In many Mathematical theories, to study an object, we usually consider the set of all maps from that object to some other object. For example, in differential geometry, we study the smooth maps from a manifold $M$ to $\mathbb{R}$. Or in Algebraic Geometry, we consider the structure sheaf, which is the set of maps from a variety to $\mathbb{A}^1$.

So, is there any heuristic idea about why we don't do the other way around, i.e. study the set of all maps from some object to the object we want to study (at least in the two examples above)? Would this give us any more information? And also, is there any subject in which we do that?

Edit: One more clarification that might make my question clearer. In algebraic geometry, when we write an $R-$scheme $\mathrm{Spec} A$, already implicitly, we are viewing $A$ as the ring of all $R-$functions from $\mathrm{Spec} A$ to $\mathrm{Spec} R[x]$.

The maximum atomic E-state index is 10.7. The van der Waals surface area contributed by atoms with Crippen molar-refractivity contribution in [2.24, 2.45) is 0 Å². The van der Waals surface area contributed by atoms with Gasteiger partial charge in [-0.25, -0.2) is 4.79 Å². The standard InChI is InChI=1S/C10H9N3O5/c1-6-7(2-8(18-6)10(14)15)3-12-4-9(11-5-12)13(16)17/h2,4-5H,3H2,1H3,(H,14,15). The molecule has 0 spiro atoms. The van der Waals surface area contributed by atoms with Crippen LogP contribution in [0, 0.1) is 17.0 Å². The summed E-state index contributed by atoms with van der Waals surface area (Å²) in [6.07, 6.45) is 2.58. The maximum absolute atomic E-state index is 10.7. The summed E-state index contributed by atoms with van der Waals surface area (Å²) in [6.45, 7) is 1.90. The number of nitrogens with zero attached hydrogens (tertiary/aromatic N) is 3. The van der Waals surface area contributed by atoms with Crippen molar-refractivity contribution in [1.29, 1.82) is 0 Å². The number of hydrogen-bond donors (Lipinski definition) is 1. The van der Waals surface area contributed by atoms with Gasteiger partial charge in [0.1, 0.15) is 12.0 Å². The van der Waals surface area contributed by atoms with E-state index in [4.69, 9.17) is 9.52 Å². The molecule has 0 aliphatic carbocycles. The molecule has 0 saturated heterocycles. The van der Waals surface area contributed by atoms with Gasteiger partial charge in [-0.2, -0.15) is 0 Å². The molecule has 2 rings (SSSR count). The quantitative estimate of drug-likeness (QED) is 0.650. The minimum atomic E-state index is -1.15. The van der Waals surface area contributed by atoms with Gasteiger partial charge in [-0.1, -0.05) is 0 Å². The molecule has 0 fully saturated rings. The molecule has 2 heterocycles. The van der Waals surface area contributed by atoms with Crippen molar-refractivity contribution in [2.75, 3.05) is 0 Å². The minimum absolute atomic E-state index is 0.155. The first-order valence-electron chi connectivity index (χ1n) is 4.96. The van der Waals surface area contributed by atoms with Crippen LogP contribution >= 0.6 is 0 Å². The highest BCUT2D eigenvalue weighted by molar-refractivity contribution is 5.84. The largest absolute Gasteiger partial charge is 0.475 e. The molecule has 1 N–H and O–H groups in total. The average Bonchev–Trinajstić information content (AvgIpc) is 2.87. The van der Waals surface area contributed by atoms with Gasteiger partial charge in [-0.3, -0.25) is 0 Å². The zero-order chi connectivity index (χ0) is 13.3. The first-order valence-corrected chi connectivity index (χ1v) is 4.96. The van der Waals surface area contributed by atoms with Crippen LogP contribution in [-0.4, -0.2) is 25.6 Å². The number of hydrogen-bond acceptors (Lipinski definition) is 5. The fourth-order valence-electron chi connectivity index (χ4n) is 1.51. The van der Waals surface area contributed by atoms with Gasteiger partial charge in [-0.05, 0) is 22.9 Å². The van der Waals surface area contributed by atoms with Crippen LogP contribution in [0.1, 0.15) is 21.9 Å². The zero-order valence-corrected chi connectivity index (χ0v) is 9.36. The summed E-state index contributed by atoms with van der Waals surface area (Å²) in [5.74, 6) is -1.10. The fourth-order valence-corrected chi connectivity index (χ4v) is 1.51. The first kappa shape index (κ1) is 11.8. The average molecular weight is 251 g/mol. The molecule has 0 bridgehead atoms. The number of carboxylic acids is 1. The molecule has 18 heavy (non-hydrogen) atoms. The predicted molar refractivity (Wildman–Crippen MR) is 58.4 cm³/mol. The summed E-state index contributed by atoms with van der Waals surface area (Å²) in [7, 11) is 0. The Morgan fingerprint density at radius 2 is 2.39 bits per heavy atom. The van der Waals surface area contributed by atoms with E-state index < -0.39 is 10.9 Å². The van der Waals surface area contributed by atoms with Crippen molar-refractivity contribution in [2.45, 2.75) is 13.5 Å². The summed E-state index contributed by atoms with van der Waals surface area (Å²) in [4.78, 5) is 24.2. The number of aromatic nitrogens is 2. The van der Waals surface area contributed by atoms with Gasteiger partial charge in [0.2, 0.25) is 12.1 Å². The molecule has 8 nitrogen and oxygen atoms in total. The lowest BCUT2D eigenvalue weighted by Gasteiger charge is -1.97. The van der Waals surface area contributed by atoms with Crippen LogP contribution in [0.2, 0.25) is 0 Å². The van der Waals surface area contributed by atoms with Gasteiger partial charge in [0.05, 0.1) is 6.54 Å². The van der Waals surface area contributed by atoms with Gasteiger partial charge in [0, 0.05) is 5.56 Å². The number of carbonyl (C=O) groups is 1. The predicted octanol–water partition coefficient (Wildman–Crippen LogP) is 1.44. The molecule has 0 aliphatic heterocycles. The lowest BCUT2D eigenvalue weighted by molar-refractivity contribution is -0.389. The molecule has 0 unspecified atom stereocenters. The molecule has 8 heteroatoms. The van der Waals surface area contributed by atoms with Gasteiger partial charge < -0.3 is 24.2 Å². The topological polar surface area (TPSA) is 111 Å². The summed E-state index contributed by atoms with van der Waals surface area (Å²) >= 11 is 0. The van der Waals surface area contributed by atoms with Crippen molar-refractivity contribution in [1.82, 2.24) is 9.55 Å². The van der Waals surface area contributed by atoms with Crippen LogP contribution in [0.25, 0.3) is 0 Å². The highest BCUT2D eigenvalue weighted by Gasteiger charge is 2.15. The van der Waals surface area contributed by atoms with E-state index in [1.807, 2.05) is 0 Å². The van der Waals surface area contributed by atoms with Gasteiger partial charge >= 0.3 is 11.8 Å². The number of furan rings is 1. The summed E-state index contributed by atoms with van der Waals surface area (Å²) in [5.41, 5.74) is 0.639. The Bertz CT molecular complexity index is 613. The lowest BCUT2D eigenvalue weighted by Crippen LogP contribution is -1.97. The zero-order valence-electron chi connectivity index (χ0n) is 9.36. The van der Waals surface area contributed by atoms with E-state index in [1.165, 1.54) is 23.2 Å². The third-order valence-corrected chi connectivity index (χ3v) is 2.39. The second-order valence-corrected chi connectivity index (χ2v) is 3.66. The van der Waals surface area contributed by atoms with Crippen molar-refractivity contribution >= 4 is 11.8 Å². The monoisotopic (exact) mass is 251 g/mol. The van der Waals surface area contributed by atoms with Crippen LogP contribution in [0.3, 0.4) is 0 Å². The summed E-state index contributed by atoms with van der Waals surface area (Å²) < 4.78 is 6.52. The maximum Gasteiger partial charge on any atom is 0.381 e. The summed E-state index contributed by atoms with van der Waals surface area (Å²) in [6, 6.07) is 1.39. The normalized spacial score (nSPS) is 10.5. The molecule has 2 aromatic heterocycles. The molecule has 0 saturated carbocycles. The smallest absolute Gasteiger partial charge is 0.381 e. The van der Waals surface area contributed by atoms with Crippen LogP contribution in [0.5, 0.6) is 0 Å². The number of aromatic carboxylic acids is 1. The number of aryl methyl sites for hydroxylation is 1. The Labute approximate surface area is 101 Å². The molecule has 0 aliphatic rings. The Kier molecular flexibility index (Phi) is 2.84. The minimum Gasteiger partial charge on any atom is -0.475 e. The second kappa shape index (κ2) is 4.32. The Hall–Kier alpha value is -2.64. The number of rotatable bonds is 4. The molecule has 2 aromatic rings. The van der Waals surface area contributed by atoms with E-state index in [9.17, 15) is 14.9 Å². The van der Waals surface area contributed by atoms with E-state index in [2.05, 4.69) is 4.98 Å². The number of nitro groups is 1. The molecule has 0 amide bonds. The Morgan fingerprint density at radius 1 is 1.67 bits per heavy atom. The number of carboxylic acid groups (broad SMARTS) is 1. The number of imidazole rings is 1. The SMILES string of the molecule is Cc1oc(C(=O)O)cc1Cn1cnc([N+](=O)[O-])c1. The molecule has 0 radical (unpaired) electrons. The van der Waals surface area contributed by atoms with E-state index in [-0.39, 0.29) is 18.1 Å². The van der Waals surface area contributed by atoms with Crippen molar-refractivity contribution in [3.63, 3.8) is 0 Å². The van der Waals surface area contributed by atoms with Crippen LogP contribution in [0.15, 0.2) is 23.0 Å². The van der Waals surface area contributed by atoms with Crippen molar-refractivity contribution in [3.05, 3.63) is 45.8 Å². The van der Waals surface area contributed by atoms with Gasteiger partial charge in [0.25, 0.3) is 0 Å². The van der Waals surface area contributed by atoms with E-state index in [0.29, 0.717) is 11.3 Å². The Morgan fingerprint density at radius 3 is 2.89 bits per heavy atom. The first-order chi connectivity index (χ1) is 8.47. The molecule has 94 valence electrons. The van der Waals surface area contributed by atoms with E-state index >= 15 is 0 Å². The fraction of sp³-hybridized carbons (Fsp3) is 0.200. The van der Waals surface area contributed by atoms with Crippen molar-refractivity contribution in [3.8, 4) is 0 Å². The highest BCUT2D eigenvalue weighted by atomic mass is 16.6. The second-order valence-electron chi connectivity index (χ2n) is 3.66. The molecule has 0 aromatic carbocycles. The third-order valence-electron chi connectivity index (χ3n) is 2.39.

Edit (based on Qiaochu Yuan's answer): maps in seem to give us local information while maps out gives us global one, at least in Differential Geometry and Algebraic geometry. For example, to learn about the tangent space at a point, we look at the map $I\to M$ (in differential geometry) and $\mathrm{Spec} k[x]/(x^2) \to X$ (in algebraic geometry). Is there any more example along these lines?

toan object are interesting, because of Yoneda's lemma, which says that maps to an object contain essentially all information about that object. See mathoverflow.net/questions/3184/… – Kevin H. Lin Nov 27 '10 at 19:25